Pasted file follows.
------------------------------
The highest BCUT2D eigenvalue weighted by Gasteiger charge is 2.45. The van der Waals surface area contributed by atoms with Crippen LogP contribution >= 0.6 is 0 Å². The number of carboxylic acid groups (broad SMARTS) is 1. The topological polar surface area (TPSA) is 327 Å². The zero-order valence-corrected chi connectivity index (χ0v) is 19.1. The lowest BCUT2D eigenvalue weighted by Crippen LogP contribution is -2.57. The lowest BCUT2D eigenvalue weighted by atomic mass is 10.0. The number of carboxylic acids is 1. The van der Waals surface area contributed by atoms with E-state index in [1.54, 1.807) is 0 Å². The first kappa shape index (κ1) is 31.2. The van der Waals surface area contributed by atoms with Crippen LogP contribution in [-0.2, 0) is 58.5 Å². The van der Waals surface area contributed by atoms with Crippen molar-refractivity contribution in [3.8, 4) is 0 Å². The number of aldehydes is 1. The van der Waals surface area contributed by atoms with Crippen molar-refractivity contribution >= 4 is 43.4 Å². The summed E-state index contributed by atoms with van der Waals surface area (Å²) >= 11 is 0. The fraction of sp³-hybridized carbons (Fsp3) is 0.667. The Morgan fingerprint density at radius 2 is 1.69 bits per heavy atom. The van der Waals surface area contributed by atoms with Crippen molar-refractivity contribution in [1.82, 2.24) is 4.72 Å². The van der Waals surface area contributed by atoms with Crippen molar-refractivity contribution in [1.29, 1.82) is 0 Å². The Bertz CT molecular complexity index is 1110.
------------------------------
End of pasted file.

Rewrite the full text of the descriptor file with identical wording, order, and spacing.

The highest BCUT2D eigenvalue weighted by Gasteiger charge is 2.45. The van der Waals surface area contributed by atoms with Crippen LogP contribution >= 0.6 is 0 Å². The number of carboxylic acid groups (broad SMARTS) is 1. The topological polar surface area (TPSA) is 327 Å². The zero-order valence-corrected chi connectivity index (χ0v) is 19.1. The lowest BCUT2D eigenvalue weighted by Crippen LogP contribution is -2.57. The lowest BCUT2D eigenvalue weighted by atomic mass is 10.0. The number of carboxylic acids is 1. The van der Waals surface area contributed by atoms with E-state index in [1.54, 1.807) is 0 Å². The first kappa shape index (κ1) is 31.2. The van der Waals surface area contributed by atoms with Crippen LogP contribution in [-0.2, 0) is 58.5 Å². The van der Waals surface area contributed by atoms with Crippen molar-refractivity contribution in [3.8, 4) is 0 Å². The number of aldehydes is 1. The van der Waals surface area contributed by atoms with Crippen molar-refractivity contribution >= 4 is 43.4 Å². The summed E-state index contributed by atoms with van der Waals surface area (Å²) >= 11 is 0. The fraction of sp³-hybridized carbons (Fsp3) is 0.667. The Morgan fingerprint density at radius 2 is 1.69 bits per heavy atom. The van der Waals surface area contributed by atoms with Crippen molar-refractivity contribution in [1.82, 2.24) is 4.72 Å². The van der Waals surface area contributed by atoms with Crippen molar-refractivity contribution in [1.29, 1.82) is 0 Å². The Bertz CT molecular complexity index is 1110.